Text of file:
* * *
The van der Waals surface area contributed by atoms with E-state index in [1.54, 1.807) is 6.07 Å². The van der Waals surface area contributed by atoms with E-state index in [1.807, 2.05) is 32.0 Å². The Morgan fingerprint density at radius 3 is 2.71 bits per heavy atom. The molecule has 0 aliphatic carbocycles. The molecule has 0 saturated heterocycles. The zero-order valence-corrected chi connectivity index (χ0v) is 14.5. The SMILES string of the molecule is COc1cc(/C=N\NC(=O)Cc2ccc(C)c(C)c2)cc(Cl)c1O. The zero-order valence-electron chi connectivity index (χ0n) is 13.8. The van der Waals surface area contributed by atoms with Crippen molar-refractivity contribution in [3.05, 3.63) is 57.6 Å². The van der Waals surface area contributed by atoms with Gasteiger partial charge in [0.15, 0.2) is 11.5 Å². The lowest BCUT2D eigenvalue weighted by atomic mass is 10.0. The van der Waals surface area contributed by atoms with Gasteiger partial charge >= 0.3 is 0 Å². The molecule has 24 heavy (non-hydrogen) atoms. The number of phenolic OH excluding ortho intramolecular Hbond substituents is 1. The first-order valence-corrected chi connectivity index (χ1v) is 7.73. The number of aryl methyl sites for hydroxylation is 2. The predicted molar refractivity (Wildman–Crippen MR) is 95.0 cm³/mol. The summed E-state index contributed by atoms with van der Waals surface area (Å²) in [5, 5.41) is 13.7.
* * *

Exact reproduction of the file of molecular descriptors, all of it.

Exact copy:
The van der Waals surface area contributed by atoms with E-state index in [1.54, 1.807) is 6.07 Å². The van der Waals surface area contributed by atoms with E-state index in [1.807, 2.05) is 32.0 Å². The Morgan fingerprint density at radius 3 is 2.71 bits per heavy atom. The molecule has 0 aliphatic carbocycles. The molecule has 0 saturated heterocycles. The zero-order valence-corrected chi connectivity index (χ0v) is 14.5. The SMILES string of the molecule is COc1cc(/C=N\NC(=O)Cc2ccc(C)c(C)c2)cc(Cl)c1O. The zero-order valence-electron chi connectivity index (χ0n) is 13.8. The van der Waals surface area contributed by atoms with Crippen molar-refractivity contribution in [3.05, 3.63) is 57.6 Å². The van der Waals surface area contributed by atoms with Gasteiger partial charge in [0.15, 0.2) is 11.5 Å². The lowest BCUT2D eigenvalue weighted by atomic mass is 10.0. The van der Waals surface area contributed by atoms with Gasteiger partial charge >= 0.3 is 0 Å². The molecule has 24 heavy (non-hydrogen) atoms. The number of phenolic OH excluding ortho intramolecular Hbond substituents is 1. The first-order valence-corrected chi connectivity index (χ1v) is 7.73. The number of aryl methyl sites for hydroxylation is 2. The predicted molar refractivity (Wildman–Crippen MR) is 95.0 cm³/mol. The summed E-state index contributed by atoms with van der Waals surface area (Å²) in [5, 5.41) is 13.7.